Are there any Spatial Data Structures suited for VL?

Guys, It’s a huge topic that I tried to discover by myself with a lot of attempts. I didn’t succeed in C# for some reason. Some of implementations obviously contains bugs, some of them works with fancy and not suitable for VL datastructures, some of them doesn’t works for no reason. VL tries to hit me for recursion and other attempts to “do the right”. Actually, I’m not too mature to do that kind of thing.

There are a lot of algorithms that may and sometimes should be implemented with spatial data structures and optimizations with them. For example, I think drawing nodes in VL may be corresponding with this type of tasks — adding to graph, “intersecting” this graph with render region, exclude evaluation outside the “render view”, and why not to add more “renders” in that case? Physics? Cellular automatas? Huge parallel calculations with OpenCV? Even compute shaders. A lot of serious computational algorithms need optimization like that, not only custom generative image processing.

R-tree, Quadtree, Octtree, k-d trees. I’ve had an experience with Rust and I was really surprised how much of beautiful implementations are in Rust and how easy to use them. I’m even tried to write wrappers, but it’s all looks and feels ugly. Actually, I had couple hybrid tools Rust/VL because of that.

It would be interesting to hear your opinion. Are there any solutions that I’m not aware of?

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Screenshots from last year’s podcast. Sorry, in Russian, but you can rewind to the end to see the performance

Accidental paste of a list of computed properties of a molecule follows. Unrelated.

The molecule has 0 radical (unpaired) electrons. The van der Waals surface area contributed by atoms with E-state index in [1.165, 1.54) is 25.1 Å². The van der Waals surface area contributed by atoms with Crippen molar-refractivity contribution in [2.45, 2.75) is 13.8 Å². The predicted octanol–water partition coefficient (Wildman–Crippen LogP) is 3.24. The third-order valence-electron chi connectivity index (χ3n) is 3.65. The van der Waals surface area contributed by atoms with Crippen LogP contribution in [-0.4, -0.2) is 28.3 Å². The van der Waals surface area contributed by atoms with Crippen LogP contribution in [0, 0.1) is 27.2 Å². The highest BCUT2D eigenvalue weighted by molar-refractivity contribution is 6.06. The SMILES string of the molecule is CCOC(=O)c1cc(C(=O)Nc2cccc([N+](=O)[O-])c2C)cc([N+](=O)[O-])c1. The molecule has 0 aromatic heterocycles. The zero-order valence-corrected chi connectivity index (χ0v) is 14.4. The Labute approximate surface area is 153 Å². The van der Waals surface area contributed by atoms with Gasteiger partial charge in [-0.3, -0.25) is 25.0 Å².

at 1:35:42
It only works slow because of poor drawing optimization without instancing, but you can get the idea.
Next in the video there are examples with good optimization.


Simple implementation of QuadTree
Maybe it will be enough for my purposes

QTA_custom.vl (105.9 KB)


I’ve never heard of R-trees before, might be interesting to investigate. Actually did this a little while ago to optimize collisions. There are 4000 points captured in nearly 8000 boundaries. The search runs very smoothly with instancing. I have an example for QuadTrees too.

I followed this implemention of QuadTrees by Daniel Shiffman adn then added a dimension, but I changed somethings to use VL features instead of javascript and even in a visual programming language the intuition about it aint so clear.

I think there needs to be a bit of a strategy when it comes to programming recursive objects, because you don’t really see the result until its ‘finished’ or nearly so.

I’ll post the patch later but a couple notes

  1. Once the points to search for in the tree are built, the search process is very fast, but the tree rebuilds slowly if I have a lot of points to change.
  2. The patch is pretty janky, so I’ll clean it up a bit but it still confuses even me, so I’ll make some notes that may not be helpful.



There is a quote about R-Star:

R-trees can efficiently find answers to queries like “Find the nearest point of a polygon”, “Find all police stations within a rectangle” or “Find the 10 nearest restaurants, sorted by their distances”. Compared to a naive implementation for these scenarios that runs in O(n) for n inserted elements, r-trees reduce this time to O(log(n)) .

However, creating an r-tree is time consuming and runs in O(n * log(n)) . Thus, r-trees are suited best if many queries and only few insertions are made. Also, rstar supports bulk loading, which cuts down the constant factors when creating an r-tree significantly compared to sequential insertions.

R-trees are also dynamic , thus, points can be inserted and removed even if the tree has been created before.

A couple examples:

Open QuadTreeSkia or OcTreeStride. They both use the Ktree patch that has the main code. Maybe it could be made a little more generic, and maybe laid out a bit better but ask here for any pointers.

The Quad tree example is more explicit about the gains you can make: There is a switch to see how the optimized search outperforms the normal search There are 40000 points which is going to run a bit slow that run okay on my desktop, but you could halve that and still get the idea. (93.7 KB)